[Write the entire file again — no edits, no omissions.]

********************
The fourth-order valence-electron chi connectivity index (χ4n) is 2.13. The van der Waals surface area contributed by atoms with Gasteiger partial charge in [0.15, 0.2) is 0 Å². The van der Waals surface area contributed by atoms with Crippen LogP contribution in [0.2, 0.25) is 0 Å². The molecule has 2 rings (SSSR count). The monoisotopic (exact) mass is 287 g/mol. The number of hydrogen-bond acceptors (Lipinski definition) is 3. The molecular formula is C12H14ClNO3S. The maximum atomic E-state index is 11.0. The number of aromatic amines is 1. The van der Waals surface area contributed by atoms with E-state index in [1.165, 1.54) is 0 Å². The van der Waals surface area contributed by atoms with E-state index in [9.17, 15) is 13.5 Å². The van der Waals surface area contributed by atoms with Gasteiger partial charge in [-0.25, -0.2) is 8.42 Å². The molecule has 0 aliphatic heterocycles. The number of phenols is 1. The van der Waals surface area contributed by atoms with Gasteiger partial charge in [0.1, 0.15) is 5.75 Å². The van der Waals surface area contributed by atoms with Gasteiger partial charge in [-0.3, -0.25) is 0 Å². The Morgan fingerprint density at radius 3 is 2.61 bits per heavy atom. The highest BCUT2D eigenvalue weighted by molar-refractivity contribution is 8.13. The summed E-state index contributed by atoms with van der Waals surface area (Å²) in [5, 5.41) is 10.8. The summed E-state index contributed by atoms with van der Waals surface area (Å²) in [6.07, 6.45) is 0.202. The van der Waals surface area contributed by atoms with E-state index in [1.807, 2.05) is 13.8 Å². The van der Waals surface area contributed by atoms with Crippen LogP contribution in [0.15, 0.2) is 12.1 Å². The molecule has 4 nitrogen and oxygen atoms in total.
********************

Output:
The fourth-order valence-electron chi connectivity index (χ4n) is 2.13. The van der Waals surface area contributed by atoms with Gasteiger partial charge in [0.15, 0.2) is 0 Å². The van der Waals surface area contributed by atoms with Crippen LogP contribution in [0.2, 0.25) is 0 Å². The molecule has 2 rings (SSSR count). The monoisotopic (exact) mass is 287 g/mol. The number of hydrogen-bond acceptors (Lipinski definition) is 3. The molecular formula is C12H14ClNO3S. The maximum atomic E-state index is 11.0. The number of aromatic amines is 1. The van der Waals surface area contributed by atoms with E-state index in [1.165, 1.54) is 0 Å². The van der Waals surface area contributed by atoms with E-state index in [9.17, 15) is 13.5 Å². The van der Waals surface area contributed by atoms with Gasteiger partial charge in [-0.25, -0.2) is 8.42 Å². The molecule has 0 aliphatic heterocycles. The number of phenols is 1. The van der Waals surface area contributed by atoms with Gasteiger partial charge in [0.1, 0.15) is 5.75 Å². The van der Waals surface area contributed by atoms with Gasteiger partial charge in [-0.3, -0.25) is 0 Å². The Morgan fingerprint density at radius 3 is 2.61 bits per heavy atom. The highest BCUT2D eigenvalue weighted by molar-refractivity contribution is 8.13. The summed E-state index contributed by atoms with van der Waals surface area (Å²) in [5, 5.41) is 10.8. The summed E-state index contributed by atoms with van der Waals surface area (Å²) in [6.07, 6.45) is 0.202. The van der Waals surface area contributed by atoms with E-state index in [1.807, 2.05) is 13.8 Å². The van der Waals surface area contributed by atoms with Crippen LogP contribution in [0.15, 0.2) is 12.1 Å². The molecule has 4 nitrogen and oxygen atoms in total.